Finding Our Tongues: Mothers, Infants & the Origins of Language

Dean Falk, Author . Basic $26.95 (240p) ISBN 978-0-465-00219-1

The origins of language, says anthropologist Falk (Braindance ), lie deep in the past, long before Homo sapiens appeared on earth, when some baby hominids lost the common primate ability to cling to mothers with both hands and feet. Mother would have to put baby down to be able to forage for food. This behavior, suggests Falk, led to the creation of calls so that a mother and her baby could know that the other was nearby. Falk claims these calls led not only to language but also to the creation of music, through the inflections of the mother-baby calls, and to pictorial art, as babies drew in the dirt. Despite Falk's evidence, readers may find it a stretch that language, music and art all developed from “putting the baby down” (with dad nowhere in the picture). The author seems weak on basic principles of linguistics, for which she has to quote “an anthropologist friend,” and music, where her understanding of interval patterns is at a very basic level. Nonetheless, readers interested in language acquisition may find Falk's hypothesis thought provoking. (Mar.)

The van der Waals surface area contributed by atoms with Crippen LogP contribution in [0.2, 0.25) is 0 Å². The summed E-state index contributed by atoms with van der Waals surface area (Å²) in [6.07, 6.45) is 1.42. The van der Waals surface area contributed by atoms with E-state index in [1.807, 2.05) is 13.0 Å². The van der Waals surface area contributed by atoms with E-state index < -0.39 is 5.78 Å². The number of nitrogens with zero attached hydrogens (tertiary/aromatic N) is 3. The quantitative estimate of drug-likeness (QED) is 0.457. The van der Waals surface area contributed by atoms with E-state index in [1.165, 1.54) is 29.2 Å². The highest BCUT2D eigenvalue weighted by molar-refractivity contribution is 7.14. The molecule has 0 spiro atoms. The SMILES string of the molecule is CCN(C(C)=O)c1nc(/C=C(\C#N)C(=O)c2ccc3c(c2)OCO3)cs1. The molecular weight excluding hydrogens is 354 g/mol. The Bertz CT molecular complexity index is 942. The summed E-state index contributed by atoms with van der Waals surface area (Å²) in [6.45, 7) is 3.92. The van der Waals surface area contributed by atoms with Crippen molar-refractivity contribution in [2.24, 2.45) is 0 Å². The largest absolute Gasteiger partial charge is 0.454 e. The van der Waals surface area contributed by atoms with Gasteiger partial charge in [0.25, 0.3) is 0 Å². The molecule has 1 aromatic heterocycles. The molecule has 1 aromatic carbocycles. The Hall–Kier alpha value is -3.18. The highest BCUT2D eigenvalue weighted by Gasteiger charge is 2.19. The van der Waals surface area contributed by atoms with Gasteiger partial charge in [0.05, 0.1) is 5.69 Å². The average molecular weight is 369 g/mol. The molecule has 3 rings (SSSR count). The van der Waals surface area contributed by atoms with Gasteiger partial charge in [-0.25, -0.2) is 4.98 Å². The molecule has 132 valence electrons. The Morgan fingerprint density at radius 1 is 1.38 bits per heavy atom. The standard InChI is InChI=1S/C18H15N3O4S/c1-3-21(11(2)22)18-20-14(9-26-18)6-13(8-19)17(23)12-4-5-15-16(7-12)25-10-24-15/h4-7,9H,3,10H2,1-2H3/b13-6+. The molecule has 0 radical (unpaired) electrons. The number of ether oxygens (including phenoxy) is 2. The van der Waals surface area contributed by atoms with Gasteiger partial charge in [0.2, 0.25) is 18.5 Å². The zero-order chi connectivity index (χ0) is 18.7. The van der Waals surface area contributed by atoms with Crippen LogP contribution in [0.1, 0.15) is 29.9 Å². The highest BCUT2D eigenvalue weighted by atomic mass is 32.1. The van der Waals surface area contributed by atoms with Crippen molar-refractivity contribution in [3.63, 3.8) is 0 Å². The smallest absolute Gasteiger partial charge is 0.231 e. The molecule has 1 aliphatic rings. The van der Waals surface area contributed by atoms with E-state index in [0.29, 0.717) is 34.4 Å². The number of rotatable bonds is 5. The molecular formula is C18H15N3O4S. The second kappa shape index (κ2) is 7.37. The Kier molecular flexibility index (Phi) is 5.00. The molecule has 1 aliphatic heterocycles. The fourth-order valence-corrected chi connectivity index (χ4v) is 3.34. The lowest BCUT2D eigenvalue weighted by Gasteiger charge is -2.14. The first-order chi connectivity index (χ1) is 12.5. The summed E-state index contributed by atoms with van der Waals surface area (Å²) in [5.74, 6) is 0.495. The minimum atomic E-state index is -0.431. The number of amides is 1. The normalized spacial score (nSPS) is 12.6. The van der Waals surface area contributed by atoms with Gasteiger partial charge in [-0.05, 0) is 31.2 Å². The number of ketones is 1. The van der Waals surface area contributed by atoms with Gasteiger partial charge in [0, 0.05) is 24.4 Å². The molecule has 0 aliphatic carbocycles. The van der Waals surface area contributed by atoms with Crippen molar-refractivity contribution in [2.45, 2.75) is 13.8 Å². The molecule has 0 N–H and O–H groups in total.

Reviewed on: 01/19/2009
Release date: 03/01/2009
Genre: Nonfiction
Open Ebook - 257 pages - 978-0-7867-4435-0
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